Pokemon TCG meta “wide open” as Iron Hands Ex decks suffer in Japan

Andres Velez
The Iron Hands Ex Pokemon card is placed against a pink backgroundPokemon

Despite all the hype surrounding future Pokemon Iron Hands Ex, Giratina Vstar continues to dominate the Pokemon TCG metagame.

The Pokemon TCG continues to excite fans, and following the release of Pokemon TCG: Scarlet & Violet – Paradox Rift – the Western versions of the Japanese Ancient Roar and Future Flash expansions – many battlers were expecting a dramatic shift. Plus, many fans expected one card to be the biggest threat.

Iron Hands Ex and its signature move ‘Amp You Very Much’ were predicted to dominate a metagame full of Lugia and Lost Zone Kyogre decks from the start. But already the results of this weekend’s Japanese city league tournaments tell a different story.

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It appears that the usual suspects, Giratina Vmax and friends, continue to dominate, or, as @Capital0Games put it, “Iron Hands Ex only finds a home in Chien-Pao, it seems”. While these results may appear to show that Iron Hands Ex is being discounted, user @binchikin hints at the positives, saying that it “shows how open the meta is”.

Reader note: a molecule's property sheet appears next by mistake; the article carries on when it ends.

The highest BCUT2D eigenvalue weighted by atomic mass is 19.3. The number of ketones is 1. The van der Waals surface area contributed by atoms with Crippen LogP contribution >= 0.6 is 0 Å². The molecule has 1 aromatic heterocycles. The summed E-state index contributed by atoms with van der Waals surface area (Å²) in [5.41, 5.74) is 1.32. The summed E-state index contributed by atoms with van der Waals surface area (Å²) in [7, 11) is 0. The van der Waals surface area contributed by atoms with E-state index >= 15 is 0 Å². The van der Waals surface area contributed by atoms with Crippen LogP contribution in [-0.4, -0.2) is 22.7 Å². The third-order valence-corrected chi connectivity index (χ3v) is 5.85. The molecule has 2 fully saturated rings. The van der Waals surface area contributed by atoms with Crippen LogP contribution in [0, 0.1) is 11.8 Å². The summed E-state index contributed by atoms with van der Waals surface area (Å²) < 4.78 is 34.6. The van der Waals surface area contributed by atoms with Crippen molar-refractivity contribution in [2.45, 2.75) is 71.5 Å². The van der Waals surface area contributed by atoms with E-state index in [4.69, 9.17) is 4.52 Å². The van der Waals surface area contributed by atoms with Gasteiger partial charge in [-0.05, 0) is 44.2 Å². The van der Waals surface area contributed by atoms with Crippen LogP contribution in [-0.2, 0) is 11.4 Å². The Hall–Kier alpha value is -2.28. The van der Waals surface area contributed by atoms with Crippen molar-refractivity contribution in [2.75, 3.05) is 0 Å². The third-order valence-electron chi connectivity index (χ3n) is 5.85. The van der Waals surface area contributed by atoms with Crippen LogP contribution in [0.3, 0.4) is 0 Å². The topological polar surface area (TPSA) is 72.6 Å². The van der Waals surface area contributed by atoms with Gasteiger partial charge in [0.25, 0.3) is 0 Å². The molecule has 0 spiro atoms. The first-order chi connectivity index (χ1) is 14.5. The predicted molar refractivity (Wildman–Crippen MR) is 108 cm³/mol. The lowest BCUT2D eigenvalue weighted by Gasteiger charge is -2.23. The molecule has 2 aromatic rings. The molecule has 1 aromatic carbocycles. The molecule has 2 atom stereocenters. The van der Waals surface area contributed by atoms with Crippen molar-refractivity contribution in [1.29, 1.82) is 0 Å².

Results of the weekend’s Pokemon TCG City Leagues in Japan 

From the results, we learn primarily that the Lost Zone Giratina builds continue to dominate. Secondly, Roaring Moon Ex has been getting more wins overall, and thirdly, Charizard Ex is continuing to give a strong showing.

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So, although Iron Hands Ex was predicted to become a strong counter to Lost Zone Box decks, it has barely seen the playing field. Lost zone Giratina unsurprisingly saw a lot of wins. This suggests that there weren’t enough Iron Hands Ex around to counter these ever-popular Lost Zone decks. Against the lost zone, Iron Hands Ex is “amping you” so much that it’s taking two prize cards for each Greninja, Manaphy, Comfey, and Sableye it removes from the field of battle, which should make it a deterrent to the build.

Players must first participate in smaller tournaments and win a raffle for the privilege to play in the Japanese City League. Thus, these exclusive tournaments generate data sets from dedicated players, which shed-inja’s some light on an otherwise unclear meta.

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About The Author

Andrés G. D. Vélez was a Pokémon reporter at Dexerto, covering the Trading Card Game, mainline games, Pokemon Go, and the wider fandom. Before joining the company, Andrés freelanced as a content writer and digital marketer.